BET À DAY
This week, my guest is Paul Daraîche, a Quebec country music singer, producer and director.
He performed songs with the greatest, from Ginette Reno to Charles Aznavour, without forgetting Hugues Aufray and many others. Come to think of it, that's quite a career for a little guy from Saint-François-de-Pabos, in Gaspésie.
Ok Paul, I'm going to t listen and talk to you. Paul, where are you from?
We are nine native children of Saint-François-de-Pabos, in Gaspésie, very close to Chandler and we lived in a house of 20 ft by 22 ft.
There was no electricity or running water at the house.
This luxury, I only experienced it once we moved to Montreal.
Tell us about your parents.
My father, Daniel, was a lobster fisherman and he also worked at the mill in Chandler. Dad worked very hard because he wanted to make sure we had food on the table. Often I rode him to his other jobs.
Music was popular at home.
My wonderful mother, Marie-Rose Aubut, was always there for us. Right now, talking to you, I hear him playing the harmonium or the harmonica. Because it was the sound of his music that resonated in the house.
You sang standing on a chair at the age of 6< /p>
My father loved to sing, and when we had visitors, he would take a chair and invite me to sing standing on the chair.
< strong>Describe your house for nine children and two adults.
On the first floor family life took place without forgetting that we only had oil lamps to light us. On the second floor were the bedrooms for the children. That is, rooms separated by curtains with the guys on one side and the girls on the other.
Did you do some sport in your youth?
In fact, music invaded my life, especially when I was given a guitar as a gift. We didn't have enough money for me to play hockey, and besides, I remember wearing white girl's skates to the rink.
The Jacques-Cartier Bridge was the gateway to paradise.
I am barely 8 years old and, for the first time in my life, I see a place lit by electricity. Once we arrived at the house in the Villeray district, we experienced the beauty of electricity which allowed us to see each other better. Mont-Royal and Sainte-Catherine streets were so lit that I thought I was in Las Vegas.
Your first jobs in Montreal.
I worked at Eagle Toys and then as a tailor for children's linens.
You were walking around on roller skates.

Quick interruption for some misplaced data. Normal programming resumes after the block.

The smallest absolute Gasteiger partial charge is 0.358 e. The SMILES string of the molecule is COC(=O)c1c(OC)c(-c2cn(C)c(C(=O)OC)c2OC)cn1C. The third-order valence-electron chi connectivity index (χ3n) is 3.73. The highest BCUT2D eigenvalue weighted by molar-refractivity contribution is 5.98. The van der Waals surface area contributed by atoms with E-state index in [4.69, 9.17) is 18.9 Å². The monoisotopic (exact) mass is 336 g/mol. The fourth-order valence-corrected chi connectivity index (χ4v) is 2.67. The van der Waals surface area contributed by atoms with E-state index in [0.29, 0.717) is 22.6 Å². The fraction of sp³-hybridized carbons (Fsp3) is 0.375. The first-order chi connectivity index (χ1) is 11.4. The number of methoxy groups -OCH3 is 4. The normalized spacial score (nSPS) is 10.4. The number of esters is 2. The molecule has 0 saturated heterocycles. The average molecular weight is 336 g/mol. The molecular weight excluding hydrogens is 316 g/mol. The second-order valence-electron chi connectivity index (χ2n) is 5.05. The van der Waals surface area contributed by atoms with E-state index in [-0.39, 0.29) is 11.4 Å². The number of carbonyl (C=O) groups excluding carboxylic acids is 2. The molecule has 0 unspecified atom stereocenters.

I left from our place, corner Saint-Hubert and De Castelnau to Marie-Anne and Saint-André. Let me make you laugh. My first car was a Volkswagen Beetle whose floor was so punctured that we could see the asphalt we were driving on.
You never completed your first tour shows.
(With a big laugh.) My first tour started when I was 17 and it's still going on.
This is the big departure for Abitibi.
I joined the group Les Loups Blancs when we were performing for a year in La Sarre without being paid.
One year no salary!
Let me explain. I thought we had a contract, but there was none, it was more like a tour that started on the farm of the girlfriend of one of the members, but still without a music contract.
I'm still waiting for the amount of your salary.
After a day of working on the farm, doing the train and taking care of of 75 cows, we accepted the restaurateur's offer.
That is to say?
On Saturdays and Sundays, we sang at his restaurant. In return, we were lodged and fed at her mother's for free. No salary as such, but on occasion the owner gave us money without his mother knowing.
You worked with your sister Julie.
My sister selling more than 50,000 tracks on four occasions of her new song, I joined her in order to make musical arrangements when launching his third song.
Country music has lived through the ages.
Unfortunately, country music haters have never realized this reality. Country music is still the biggest seller today.
You have often participated in the program Jeunesse d 'today.
We were among the top 10 sellers, which allowed us to appear on the Today's Youth show on several occasions.
< p>I want to limit myself to your youth, but can you tell me about your meeting with Charles Aznavour?
I met him to invite him to sing in duet with me. Imagine the guy from Gaspésie making such a request. At one point I showed him the sheet music of his music from over 50 years ago that I had used to study. He gave me a big smile before accepting.
A moment filled with emotion.
More than 50 years ago, I met Robert Charlebois for the only time in my life in La Sarre when he presented his show Osstidcho. Recently, his son Jérôme asked me to perform the song Ordinaire as part of a tribute evening to Robert. I was so moved on stage and even more when Robert approached me to thank me for the beautiful interpretation of his song.
Are you afraid of travel by plane.
Yes! I have four children and six grandchildren… and a seventh soon. What a pleasure to sing with them! However, they travel by plane, while me and my love, by car, which includes 2000 km per week.
Your spouse is a wonderful woman.< /strong>
I have shared my life with Johanne Dubois for 33 years. His love for me and our children is phenomenal. Besides, my love for her is too.